IFPRI -AOS Survey in Bhutan

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International Food Policy Research Institute (IFPRI) organized a three days Training Workshop on ‘Monitoring and Evaluation Methods’ on 10-12 March 2014 in New Delhi, India. The workshop is part of an IFAD grant to IFPRI to partner in the Monitoring and Evaluation component of the ongoing projects in the region. The three day workshop is intended to be a collaborative affair between project directors, M & E leaders and M & E experts. As part of the workshop, detailed interaction will take place on the evaluation routines involving sampling, questionnaire development, data collection and management techniques and production of an evaluation report. The workshop is designed to better understand the M & E needs of various projects that are at different stages of implementation. Both the generic issues involved in M & E programs as well as project specific needs will be addressed in the workshop. The objective of the workshop is to come up with a work plan for M & E domains in the IFAD projects and determine the possibilities of collaboration between IFPRI and project leaders.

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IFPRI -AOS Survey in Bhutan

  1. 1. AOS Survey in Bhutan Devesh Roy on behalf of Bhutan team
  2. 2. What is the annual outcome survey and why to do it? • IFAD has developed a standard methodology for impact measurement, these impact surveys are not providing the type of results’ information that can allow Project Management Teams to take timely, corrective action during the course of project implementation. • Such impact surveys are indeed primarily intended to document project impact at completion. • To shift focus from impact documentation at completion to outcome measurement during project implementation, IFAD now encourages all projects Asia and the Pacific to survey annually a small sample of beneficiaries to: • measure more regularly the positive or negative changes/outcomes taking place at the household level • provide early evidence of project success or failure • provide timely performance information so that corrective actions may be taken if required • assess targeting efficiency • AOS is a simple Hh survey undertaken annually and cover a small sample of 200 households selected randomly. • The survey conducted exclusively in villages targeted by the project or receiving project interventions, and will include both project beneficiaries and non-beneficiaries (the latter being used as a comparison group). • Exercise expected to take no more than 3 months and can be implemented by project staff and extension officers, with or without external support.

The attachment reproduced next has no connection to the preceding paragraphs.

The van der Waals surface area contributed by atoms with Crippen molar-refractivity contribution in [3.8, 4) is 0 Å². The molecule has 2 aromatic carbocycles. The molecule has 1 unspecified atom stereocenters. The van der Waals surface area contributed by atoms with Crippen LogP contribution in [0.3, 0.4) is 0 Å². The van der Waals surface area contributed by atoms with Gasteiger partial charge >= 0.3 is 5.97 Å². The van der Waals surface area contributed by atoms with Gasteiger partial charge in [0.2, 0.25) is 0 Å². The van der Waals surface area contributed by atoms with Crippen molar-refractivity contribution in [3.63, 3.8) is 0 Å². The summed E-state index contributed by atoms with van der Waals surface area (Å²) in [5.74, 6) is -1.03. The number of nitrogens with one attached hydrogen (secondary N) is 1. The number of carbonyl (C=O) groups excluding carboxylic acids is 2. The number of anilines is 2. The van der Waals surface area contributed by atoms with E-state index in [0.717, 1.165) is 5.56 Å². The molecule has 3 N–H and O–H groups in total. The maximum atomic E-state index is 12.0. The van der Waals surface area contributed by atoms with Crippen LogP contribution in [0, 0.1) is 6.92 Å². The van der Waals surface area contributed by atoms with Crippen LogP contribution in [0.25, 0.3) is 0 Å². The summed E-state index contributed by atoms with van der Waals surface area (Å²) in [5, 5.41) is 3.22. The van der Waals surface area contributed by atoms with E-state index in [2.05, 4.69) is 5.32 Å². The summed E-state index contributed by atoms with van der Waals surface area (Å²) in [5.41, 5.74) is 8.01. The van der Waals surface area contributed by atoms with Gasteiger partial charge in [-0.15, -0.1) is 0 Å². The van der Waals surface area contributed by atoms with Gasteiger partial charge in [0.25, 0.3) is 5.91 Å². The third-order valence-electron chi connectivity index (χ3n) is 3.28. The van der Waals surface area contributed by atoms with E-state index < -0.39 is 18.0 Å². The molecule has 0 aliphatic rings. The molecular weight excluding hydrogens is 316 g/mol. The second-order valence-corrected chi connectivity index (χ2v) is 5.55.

3. 3. Points in AOS
  4. 4. AOS survey design • AOS should be conducted every year starting from the 2nd year of implementation. • The survey to be implemented in conjunction with qualitative assessments that will complement the household-level information, providing information on “why” and “how” some outcomes were or were not achieved. • FGD • KII • These two to be conducted after the surveys and data analysed • Suppose large groups of intended beneficiaries dissatisfied with the project, FGD and KII explore why?